But Bacchus disliked the all-girls school and finished high school at Point Grey Secondary. At first, she considered a career in law and majored in political science at the University of Victoria. But after graduation she turned to journalism, enrolling at Vancouver's Langara College.
Her first and only reporting job was with now-defunct Richmond Times, where she covered school board. Feeling overworked and underappreciated, she quit after a year and a half. Bacchus later did communications work at the Richmond School District and British Columbia Automobile Association.
In 1994, she gave birth to Mary, her first child with husband Lee Bacchus, who already had a daughter Britta from a previous relationship. A little over a year later their son, Frank, arrived. At the same time, her father was diagnosed with dementia. Bacchus decided not to return to work full-time and shifted her focus to advocacy.
Clark fuels advocacy drive
Bacchus says it was Christy Clark who fuelled her inspiration. Clark was education minister at the time, and her policies, which included cutting class size and composition limits and freezing education funding while billing districts for teacher raises, angered Bacchus, spurring her to join advocacy groups such as District Parent Advisory Council, Families for School Seismic Safety and Vancouver Save Our Schools.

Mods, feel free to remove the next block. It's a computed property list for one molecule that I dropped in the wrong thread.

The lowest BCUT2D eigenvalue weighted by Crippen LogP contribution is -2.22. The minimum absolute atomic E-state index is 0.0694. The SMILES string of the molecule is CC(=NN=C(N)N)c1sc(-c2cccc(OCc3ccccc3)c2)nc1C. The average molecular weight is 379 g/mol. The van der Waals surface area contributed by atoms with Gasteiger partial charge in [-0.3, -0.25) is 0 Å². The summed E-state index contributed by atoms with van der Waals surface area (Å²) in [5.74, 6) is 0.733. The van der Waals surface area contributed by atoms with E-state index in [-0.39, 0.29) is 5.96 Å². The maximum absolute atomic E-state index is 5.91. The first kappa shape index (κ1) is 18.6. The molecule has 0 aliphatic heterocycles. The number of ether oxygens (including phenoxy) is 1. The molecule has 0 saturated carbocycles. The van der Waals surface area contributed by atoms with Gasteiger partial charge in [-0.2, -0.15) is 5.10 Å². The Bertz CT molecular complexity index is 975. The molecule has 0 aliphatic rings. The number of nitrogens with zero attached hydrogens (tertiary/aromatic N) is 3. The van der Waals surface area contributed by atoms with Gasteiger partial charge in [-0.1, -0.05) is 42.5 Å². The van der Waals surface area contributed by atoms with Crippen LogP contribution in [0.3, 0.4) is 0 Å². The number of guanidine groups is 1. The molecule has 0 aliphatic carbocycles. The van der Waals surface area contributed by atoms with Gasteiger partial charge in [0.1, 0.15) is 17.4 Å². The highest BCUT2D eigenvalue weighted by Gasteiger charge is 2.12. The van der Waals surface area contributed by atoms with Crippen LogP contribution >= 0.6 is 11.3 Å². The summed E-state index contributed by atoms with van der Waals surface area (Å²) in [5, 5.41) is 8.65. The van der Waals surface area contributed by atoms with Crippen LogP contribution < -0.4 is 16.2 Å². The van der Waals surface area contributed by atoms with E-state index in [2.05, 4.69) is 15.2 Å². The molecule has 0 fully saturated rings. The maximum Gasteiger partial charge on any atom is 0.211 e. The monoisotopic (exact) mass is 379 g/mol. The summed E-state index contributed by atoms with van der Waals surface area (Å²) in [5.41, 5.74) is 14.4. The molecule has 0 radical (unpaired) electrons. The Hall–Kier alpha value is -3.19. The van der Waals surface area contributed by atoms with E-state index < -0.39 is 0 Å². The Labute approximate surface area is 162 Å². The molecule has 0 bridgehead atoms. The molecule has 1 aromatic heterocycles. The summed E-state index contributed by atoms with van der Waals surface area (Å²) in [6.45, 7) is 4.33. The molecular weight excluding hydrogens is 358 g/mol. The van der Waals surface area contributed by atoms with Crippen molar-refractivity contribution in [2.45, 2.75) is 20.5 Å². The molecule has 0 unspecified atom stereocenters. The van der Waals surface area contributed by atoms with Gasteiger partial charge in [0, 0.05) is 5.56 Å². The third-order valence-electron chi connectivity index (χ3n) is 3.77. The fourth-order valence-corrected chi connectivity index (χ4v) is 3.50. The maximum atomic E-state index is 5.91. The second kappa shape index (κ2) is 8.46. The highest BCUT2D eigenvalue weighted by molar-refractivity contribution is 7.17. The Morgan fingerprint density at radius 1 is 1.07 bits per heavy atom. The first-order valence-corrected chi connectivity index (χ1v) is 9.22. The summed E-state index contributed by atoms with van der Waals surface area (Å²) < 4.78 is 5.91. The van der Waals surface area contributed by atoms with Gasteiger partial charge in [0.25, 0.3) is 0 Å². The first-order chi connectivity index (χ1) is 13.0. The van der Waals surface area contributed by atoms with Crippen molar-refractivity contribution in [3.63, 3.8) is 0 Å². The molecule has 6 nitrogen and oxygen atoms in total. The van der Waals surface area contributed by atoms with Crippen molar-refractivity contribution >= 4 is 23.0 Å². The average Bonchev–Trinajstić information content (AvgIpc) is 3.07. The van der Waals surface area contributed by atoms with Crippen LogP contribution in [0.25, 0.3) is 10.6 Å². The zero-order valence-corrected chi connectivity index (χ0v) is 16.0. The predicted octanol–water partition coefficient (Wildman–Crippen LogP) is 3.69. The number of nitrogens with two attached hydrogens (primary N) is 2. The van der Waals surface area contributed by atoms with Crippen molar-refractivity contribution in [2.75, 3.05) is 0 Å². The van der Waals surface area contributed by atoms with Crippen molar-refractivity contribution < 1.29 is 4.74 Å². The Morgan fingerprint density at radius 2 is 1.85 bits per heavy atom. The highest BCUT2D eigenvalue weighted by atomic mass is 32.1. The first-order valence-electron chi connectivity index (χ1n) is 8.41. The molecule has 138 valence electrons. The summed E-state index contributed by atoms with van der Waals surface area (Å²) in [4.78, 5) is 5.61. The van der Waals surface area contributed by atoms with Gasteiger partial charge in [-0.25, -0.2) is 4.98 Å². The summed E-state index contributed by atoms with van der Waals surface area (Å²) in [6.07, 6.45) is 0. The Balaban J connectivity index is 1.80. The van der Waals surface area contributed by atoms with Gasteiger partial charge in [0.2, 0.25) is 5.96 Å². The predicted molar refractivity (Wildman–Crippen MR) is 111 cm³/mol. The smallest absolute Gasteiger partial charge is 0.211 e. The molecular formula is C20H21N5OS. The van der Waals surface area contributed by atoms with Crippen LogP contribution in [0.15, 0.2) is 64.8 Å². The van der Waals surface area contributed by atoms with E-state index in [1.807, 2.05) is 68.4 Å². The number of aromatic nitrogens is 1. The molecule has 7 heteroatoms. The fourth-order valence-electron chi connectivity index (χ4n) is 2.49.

Bacchus believed the NPA, which led the school board at the time, wasn't doing enough to fight the cuts.
"They were not supportive [of parents]. They were not doing any advocacy. They were just going along with this government agenda of essentially cutting programs," she said.
In 2008, Bacchus ran as a trustee for Vision Vancouver. She won -- receiving the most votes of any trustee -- and was voted chair by fellow trustees.
Yet the school board faced financial problems of its own. In order to balance the annual budget, they had to make cuts. In 2010, trustees proposed chopping $17.23 million. When parents objected, Bacchus told them to take their protest to the provincial government instead.
Many parents followed her urging, staging rallies at the Vancouver constituency offices of then-education minister Margaret MacDiarmid, finance minister Colin Hansen and premier Gordon Campbell. Others sent angry emails.
Boards forced to cut budgets
Since her first election, Bacchus has helped pass six budgets. Each included cuts to cover shortfalls due to government cost downloads. Each budget called on the province for more money.
Over the years, she has criticized the government's handling of two separate teachers' strikes, in the 2011/12 and 2013/14 school years. Yet her popularity increased in the 2011 election. Only mayor Gregor Robertson received more votes than Bacchus.
Earlier this year, she was the first trustee to endorse mandatory arbitration to settle the six-month teachers' strike that ended in September.
Bacchus' opposition to Liberal policies led to speculation she would run for New Democratic Party leadership earlier this year.
But she decided against it because she thought the NDP's 2013 education platform was weak.
Besides, she said school trustees have perks provincial politicians don't.
"I get to pretty much speak my mind at this level of government," she said, "and you can't do that at other levels."